(3) The MGU-H converts exhaust gases into electrical energy, then stores it in the battery, sends it to the MGU-K, or uses it to spool up the turbo.
(4) All of this goes bye-bye when the control electronics fail.

To complicate things further, each driver can use only four units of each of the six power-unit elements. Using a fifth leads to grid penalties that drop a driver from his original qualifying position.

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Formula 1 basics

5. Speaking of qualifying, it has three segments, and the aim is to set the best lap time in each one. Q1 lasts for 18 minutes, and knocks out the five slowest drivers to determine positions 16 to 20 (P16 to P20) on the starting grid. The surviving 15 run in Q2, which lasts for 15 minutes and eliminates the five slowest drivers to determine P11 to P15 on the starting grid. Q3 determines the starting positions of the remaining 10 drivers over 12 minutes of running.

In Q1, the eliminated drivers must meet the 107% rule, meaning their best times should be within 107% of the fastest lap time for that segment. Those who fail to do so but have set adequate times during practice may be given permission to start the race.

Formula 1 basics

6. Now, for the two rules that have shaken up the formula: the introduction of DRS, and the ban on refueling.

DRS stands for "Drag Reduction System," a driver-controlled car feature that increases top speed by opening a flap on the rear wing. It may be activated only on predetermined DRS zones on the track. During practice and qualifying, DRS may be used as needed.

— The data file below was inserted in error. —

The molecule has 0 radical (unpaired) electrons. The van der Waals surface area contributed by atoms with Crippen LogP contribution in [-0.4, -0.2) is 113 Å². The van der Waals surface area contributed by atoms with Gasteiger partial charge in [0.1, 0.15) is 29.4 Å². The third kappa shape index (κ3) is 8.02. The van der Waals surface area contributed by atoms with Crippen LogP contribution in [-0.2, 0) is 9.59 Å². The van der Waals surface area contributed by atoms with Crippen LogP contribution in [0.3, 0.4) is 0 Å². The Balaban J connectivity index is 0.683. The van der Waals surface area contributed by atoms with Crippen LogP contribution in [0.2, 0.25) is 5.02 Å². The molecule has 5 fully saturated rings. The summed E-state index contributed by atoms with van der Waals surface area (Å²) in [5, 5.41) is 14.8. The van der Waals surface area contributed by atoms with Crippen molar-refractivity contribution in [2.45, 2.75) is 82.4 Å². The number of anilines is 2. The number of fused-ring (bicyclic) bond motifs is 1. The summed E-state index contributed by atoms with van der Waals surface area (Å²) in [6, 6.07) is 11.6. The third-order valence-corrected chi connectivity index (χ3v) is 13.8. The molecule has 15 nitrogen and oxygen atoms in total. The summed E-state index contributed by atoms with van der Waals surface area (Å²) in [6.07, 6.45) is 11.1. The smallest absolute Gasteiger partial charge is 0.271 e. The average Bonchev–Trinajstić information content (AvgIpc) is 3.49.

During the race, however, it is purely an overtaking aid, and is only made available to the overtaking driver when, upon reaching the DRS detection point, he is within one second of the car ahead. Activation is via a button on the steering wheel. The rear-wing flap then closes when the driver hits the brakes. DRS is disabled during the first two laps after a race start or restart.

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As for the refueling ban, it is what it is--a car has to be fueled for the entire race, and still have enough left over in the tank to submit as a sample for post-race scrutineering. For all races, not more than 100kg may be used, and the maximum fuel-flow rate is 100kg/hr.

Formula 1 basics

7. Pirelli is currently the sole tire supplier in F1. It designs four kinds of dry tires (hard, medium, soft and supersoft), and chooses two out of these to bring to each race, depending on the nature of the circuit. The two selected compounds are designated the 'prime' (the ideal race tire for the track) and the 'option' (the tire that usually offers a lap-time advantage). In a dry race, both tires must be run. For wet conditions, Pirelli also has intermediate and full-wet rubber.

Each driver gets a limited number of tires for the race weekend, so the running for each session must be planned to conserve the supply. In addition, those who make it to Q3 are given an extra set of option tires for use only during that session, and they must start the race on the set of tires they've used to set their best Q2 times. Those who don't make it to Q3 are given an extra set of option tires for use in the race, and they have a free choice of starting tire for the race.